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    Some Herbs May Fight Cancer

    Anticancer Effects Reported for Ginger, Barbed Skullcap, Green Tea
    By
    WebMD Health News

    Oct. 28, 2003 -- You might already have some of the newest cancer-fighting drugs. But you'll find them in your kitchen, not in your medicine cabinet.

    New studies show anticancer effects in ginger, tea made from a Chinese herb called barbed skullcap, and the more traditional green tea. The reports were presented this week's Frontiers in Cancer Prevention Research meeting, sponsored by the American Association for Cancer Research.

    Ginger for Colon Cancer

    Ginger's intense flavor comes from its main ingredient -- a chemical called [6]-gingerol. And that's not all this chemical does, says Ann Bode, PhD, assistant director of the Hormel Institute at the University of Minnesota, Minneapolis-St. Paul.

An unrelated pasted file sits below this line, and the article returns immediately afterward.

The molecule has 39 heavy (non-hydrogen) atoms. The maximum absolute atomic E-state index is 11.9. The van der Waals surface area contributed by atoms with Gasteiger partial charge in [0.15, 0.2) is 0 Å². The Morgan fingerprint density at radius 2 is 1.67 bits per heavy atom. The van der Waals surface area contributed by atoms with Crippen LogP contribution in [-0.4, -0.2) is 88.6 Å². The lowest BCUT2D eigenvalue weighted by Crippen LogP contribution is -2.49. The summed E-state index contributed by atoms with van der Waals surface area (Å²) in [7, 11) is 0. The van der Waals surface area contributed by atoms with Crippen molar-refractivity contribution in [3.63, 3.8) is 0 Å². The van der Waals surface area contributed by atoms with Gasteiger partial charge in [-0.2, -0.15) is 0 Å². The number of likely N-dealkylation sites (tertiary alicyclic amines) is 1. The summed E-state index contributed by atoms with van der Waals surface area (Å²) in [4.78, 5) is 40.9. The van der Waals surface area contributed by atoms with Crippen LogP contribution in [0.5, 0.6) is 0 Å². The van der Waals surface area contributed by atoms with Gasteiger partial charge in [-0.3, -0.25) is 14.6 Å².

Bode gave a small dose of gingerol to 20 mice three times a week. The mice -- which lack an immune system -- ate the ginger ingredient before and after getting injections of human colon tumor cells.

    "Mice that received gingerol had a very marked inhibition of human cancer growth," Bode said at a news conference.

    How impressive are the results? Well, it's only mice. But the University of Minnesota has applied for a patent on the use of [6]-gingerol as an anticancer agent. It has already licensed the technology to Pediatric Pharmaceuticals of Iselin, N.J.

    Of course, all fresh ginger contains gingerol. How much would you have to eat to get an anticancer effect? Not much -- but it depends on the freshness of the ginger and the kind of ginger you get.

    "The ginger component we used is a primary component of ginger root," Bode tells WebMD. "There can be a half gram of it per gram of ginger root, but this depends on how the ginger is processed and how it is grown. We really don't know how much ginger root you would have to eat to get the same effect we saw in mice. However, in the popular literature, people have consumed 2-8 grams twice a day with no toxic effect. I am not saying I recommend that, but depending on their culture a lot of people eat a lot of ginger."

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